There is a Latin word, vocare, which means to call.  It’s where we get the word vocation.  Walter Brueggemann defines vocation as a purpose for being in the world that is related to the purposes of God.  So one way we might pray with the third mark of mission is first to discern what is the mission of God.  How is God working in the world?  And then the second part would be what is my unique way of participating in God’s mission.

– Br. Jim Woodrum

Question: What is God’s mission in the world?  What is your unique way of participating in that mission?

Week 4 Activity: God Sighting Map
This week, create your own “God Sighting Map,” which locates God’s presence and activity in your surroundings and in your interactions with others. Start close to home, then move out into your neighborhood and community. Who or what has been a sign of God’s love to you today?

Watch Video Guidance | Download Activity as PDF | Sample Completed Activity

“Love one another as I have loved you,” Jesus said after washing the feet of his disciples. Br. Luke Ditewig notes that love comes out of being loved; it is in allowing our own need to be seen and touched that we can then reach out and touch others’ lives.

Question: Who is “washing your feet”? How are you “washing” others?
Share your answer in the comments below or using #5marksoflove
Activity: God Sighting Map


Transcript: Jesus said, “Love one another as I have loved you.”  He said this having gone around the table kneeling down to wash each of his friends’ feet.  To wash the feet that were dirty, messy, they stank.  Feet I think are figurative for our vulnerability, which we really are when we show up.  Things that we don’t necessarily want to show others, it’s risky, it’s emotionally exposing, but it’s real, which we are right now.  And like Peter, we often say, “Jesus, I don’t want you to wash my feet.”  But Jesus’ response to Peter and us is, “If I don’t wash you, you have no share with me.  I need to wash your feet.  I love you fully as you are.”

I find it’s easier for me to go and wash someone else’s feet, to go out and serve the world, to listen to others, to care for others.  But I, too, need to be washed.  Love comes out of being loved.  We, too, need to accept another’s invitation to let our feet be washed, to show up as we are, to share our story honestly, to share our emotions to be real.  And having accepted love from that then we go and wash feet tenderly, listen to others’ stories, help them in many ways.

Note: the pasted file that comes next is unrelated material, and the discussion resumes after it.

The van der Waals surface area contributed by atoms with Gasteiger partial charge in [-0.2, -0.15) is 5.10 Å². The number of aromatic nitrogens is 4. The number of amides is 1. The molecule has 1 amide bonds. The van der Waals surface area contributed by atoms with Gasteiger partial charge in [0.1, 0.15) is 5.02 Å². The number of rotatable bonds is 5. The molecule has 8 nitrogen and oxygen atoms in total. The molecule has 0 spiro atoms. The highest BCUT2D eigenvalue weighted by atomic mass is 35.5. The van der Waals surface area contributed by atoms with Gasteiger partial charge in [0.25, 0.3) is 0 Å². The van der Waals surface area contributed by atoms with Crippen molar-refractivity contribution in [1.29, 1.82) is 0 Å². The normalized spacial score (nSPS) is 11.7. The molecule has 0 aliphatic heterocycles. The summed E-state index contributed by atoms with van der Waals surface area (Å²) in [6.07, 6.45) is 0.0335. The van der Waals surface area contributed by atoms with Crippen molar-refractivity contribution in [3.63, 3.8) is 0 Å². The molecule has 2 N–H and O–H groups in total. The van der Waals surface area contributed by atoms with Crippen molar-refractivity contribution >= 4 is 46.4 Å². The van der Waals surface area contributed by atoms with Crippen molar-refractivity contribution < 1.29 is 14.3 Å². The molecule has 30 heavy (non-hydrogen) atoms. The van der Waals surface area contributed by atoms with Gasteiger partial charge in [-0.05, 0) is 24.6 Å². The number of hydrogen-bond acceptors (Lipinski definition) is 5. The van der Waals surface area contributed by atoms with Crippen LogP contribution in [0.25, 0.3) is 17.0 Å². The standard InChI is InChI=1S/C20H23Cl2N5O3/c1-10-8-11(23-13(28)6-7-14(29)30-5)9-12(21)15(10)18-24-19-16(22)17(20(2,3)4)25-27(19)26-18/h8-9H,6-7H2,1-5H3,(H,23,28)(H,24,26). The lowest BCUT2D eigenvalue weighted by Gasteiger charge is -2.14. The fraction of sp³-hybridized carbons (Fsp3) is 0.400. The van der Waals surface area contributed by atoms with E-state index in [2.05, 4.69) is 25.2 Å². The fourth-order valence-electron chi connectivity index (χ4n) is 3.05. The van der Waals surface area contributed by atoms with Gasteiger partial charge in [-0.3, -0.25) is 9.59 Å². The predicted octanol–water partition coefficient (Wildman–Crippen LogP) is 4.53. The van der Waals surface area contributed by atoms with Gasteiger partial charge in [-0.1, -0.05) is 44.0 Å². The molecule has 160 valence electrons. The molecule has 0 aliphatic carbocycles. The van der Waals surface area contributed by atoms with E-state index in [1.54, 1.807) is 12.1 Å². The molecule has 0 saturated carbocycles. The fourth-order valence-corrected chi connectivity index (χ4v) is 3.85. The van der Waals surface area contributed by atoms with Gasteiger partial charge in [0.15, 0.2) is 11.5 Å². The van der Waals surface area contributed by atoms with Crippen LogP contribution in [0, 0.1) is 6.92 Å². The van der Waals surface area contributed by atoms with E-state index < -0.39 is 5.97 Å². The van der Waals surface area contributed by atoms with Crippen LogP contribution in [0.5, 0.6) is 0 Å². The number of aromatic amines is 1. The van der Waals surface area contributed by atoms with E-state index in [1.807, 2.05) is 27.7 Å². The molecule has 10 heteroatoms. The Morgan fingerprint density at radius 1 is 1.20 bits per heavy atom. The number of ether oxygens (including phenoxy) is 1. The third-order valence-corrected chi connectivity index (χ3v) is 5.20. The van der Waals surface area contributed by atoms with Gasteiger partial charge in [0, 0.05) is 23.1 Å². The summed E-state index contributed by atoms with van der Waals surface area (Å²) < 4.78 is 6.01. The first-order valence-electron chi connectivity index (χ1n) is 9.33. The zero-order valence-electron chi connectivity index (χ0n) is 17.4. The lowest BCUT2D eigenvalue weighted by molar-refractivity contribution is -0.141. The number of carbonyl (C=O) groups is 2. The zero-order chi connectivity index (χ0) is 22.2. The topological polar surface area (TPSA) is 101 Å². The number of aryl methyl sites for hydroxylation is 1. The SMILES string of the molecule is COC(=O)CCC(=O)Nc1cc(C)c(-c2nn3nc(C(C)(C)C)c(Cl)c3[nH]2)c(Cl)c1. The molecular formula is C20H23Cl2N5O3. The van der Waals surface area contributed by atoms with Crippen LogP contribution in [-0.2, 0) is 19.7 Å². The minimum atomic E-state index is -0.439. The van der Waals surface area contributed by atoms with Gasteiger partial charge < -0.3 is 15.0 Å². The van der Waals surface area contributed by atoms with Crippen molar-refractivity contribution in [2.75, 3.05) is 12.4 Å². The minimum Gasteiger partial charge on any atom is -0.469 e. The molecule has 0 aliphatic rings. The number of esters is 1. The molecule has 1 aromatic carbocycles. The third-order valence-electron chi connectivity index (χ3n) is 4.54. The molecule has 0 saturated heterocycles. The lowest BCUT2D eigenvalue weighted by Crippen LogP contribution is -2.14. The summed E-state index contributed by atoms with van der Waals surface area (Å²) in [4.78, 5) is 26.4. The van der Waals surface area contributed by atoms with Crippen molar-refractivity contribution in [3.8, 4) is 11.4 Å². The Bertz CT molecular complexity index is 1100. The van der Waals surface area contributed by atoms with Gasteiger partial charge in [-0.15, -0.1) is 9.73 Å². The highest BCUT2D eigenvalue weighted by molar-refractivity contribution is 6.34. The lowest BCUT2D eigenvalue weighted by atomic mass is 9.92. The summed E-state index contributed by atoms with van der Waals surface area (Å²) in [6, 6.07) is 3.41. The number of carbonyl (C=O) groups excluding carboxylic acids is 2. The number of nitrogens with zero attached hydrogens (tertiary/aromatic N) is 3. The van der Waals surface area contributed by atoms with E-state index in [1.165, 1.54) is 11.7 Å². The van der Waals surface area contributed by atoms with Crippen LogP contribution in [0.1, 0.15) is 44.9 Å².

So a question for today, who is washing your feet, and then how are you washing others?

– Br. Luke Ditewig

Question: Who is “washing your feet”?  How are you “washing” others?

Week 4 Activity: God Sighting Map
This week, create your own “God Sighting Map,” which locates God’s presence and activity in your surroundings and in your interactions with others. Start close to home, then move out into your neighborhood and community. Who or what has been a sign of God’s love to you today?

Watch Video Guidance | Download Activity as PDF | Sample Completed Activity

It can be too easy to make assumptions or presumptions about what we or others need. Br. Keith Nelson explores how listening itself can be an act of loving service.

Question: What is the balance between your listening and your speaking?
Share your answer in the comments below or using #5marksoflove
Activity: God Sighting Map


Transcript: Those of you familiar with the Rule of St. Benedict, will probably know that one of the first words in that document is “listen.”  We get this idea of monastic obedience from the Latin, ob audire, to listen.

So I think that in our response to human need by the offering of loving service one thing that strikes me is that I often don’t know precisely what my own needs are, or the needs of another person, unless I stop to actually listen.  I’ve noticed that if I make an assumption, or a presumption about what I need in a particular moment, without listening to myself, without listening to my body, without listening to my imagination, my desires, that I can often make a particular connection in a knee-jerk way that isn’t in fact accurate or relevant

So I think that the power of this kind of deep listening with our whole-hearted presence to ourselves, to God, and in particular to other people, is really at the core of responding to human need.  I think that amazing things happen when we’re listened to.  When someone listens to us with their wholehearted presence, we’re able to identify needs perhaps that we didn’t even know that we had.  I think it’s one of the reasons why therapy is so popular and effective in our culture these days, because professional listeners sit down with you, and you have access to this whole world that perhaps you didn’t know about, simply because someone is listening.  It’s the same for spiritual direction or spiritual companioning.

And if we think about the relationship to that as an act of loving service, responding to human need by loving service, the listening becomes the way in, to responding and love, because we’ve actually heard what the need is.  And because we’ve heard it, we can take a step closer, through the grace of God, and through Christ’s power acting in us, to respond in the ways that we’re able.

A question you might want to ask yourself is, “What’s the ratio or the balance in your life, both in your life with God, as well as in your life of loving service to those around you.  What’s the balance between your deep, whole-hearted listening, your posture of listening, your stance of listening, and your speaking?”